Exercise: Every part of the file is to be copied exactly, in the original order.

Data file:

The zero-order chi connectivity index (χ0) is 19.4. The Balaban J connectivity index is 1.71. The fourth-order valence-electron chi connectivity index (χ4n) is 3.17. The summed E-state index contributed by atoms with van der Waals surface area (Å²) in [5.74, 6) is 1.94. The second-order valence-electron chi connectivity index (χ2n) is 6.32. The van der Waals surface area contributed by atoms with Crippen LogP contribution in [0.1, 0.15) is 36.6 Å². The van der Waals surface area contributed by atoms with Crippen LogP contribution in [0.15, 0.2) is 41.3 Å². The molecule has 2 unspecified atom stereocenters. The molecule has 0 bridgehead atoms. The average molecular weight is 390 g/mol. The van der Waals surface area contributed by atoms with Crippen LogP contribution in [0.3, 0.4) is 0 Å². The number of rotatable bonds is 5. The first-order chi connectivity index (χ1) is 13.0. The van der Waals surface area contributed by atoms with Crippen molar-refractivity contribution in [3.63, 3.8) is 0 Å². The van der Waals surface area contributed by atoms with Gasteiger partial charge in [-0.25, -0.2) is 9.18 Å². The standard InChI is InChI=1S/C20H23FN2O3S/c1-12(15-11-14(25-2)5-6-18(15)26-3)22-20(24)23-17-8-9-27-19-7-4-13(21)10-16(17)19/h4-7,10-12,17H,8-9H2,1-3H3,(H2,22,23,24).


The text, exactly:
The zero-order chi connectivity index (χ0) is 19.4. The Balaban J connectivity index is 1.71. The fourth-order valence-electron chi connectivity index (χ4n) is 3.17. The summed E-state index contributed by atoms with van der Waals surface area (Å²) in [5.74, 6) is 1.94. The second-order valence-electron chi connectivity index (χ2n) is 6.32. The van der Waals surface area contributed by atoms with Crippen LogP contribution in [0.1, 0.15) is 36.6 Å². The van der Waals surface area contributed by atoms with Crippen LogP contribution in [0.15, 0.2) is 41.3 Å². The molecule has 2 unspecified atom stereocenters. The molecule has 0 bridgehead atoms. The average molecular weight is 390 g/mol. The van der Waals surface area contributed by atoms with Crippen LogP contribution in [0.3, 0.4) is 0 Å². The number of rotatable bonds is 5. The first-order chi connectivity index (χ1) is 13.0. The van der Waals surface area contributed by atoms with Crippen molar-refractivity contribution in [3.63, 3.8) is 0 Å². The van der Waals surface area contributed by atoms with Gasteiger partial charge in [-0.25, -0.2) is 9.18 Å². The standard InChI is InChI=1S/C20H23FN2O3S/c1-12(15-11-14(25-2)5-6-18(15)26-3)22-20(24)23-17-8-9-27-19-7-4-13(21)10-16(17)19/h4-7,10-12,17H,8-9H2,1-3H3,(H2,22,23,24).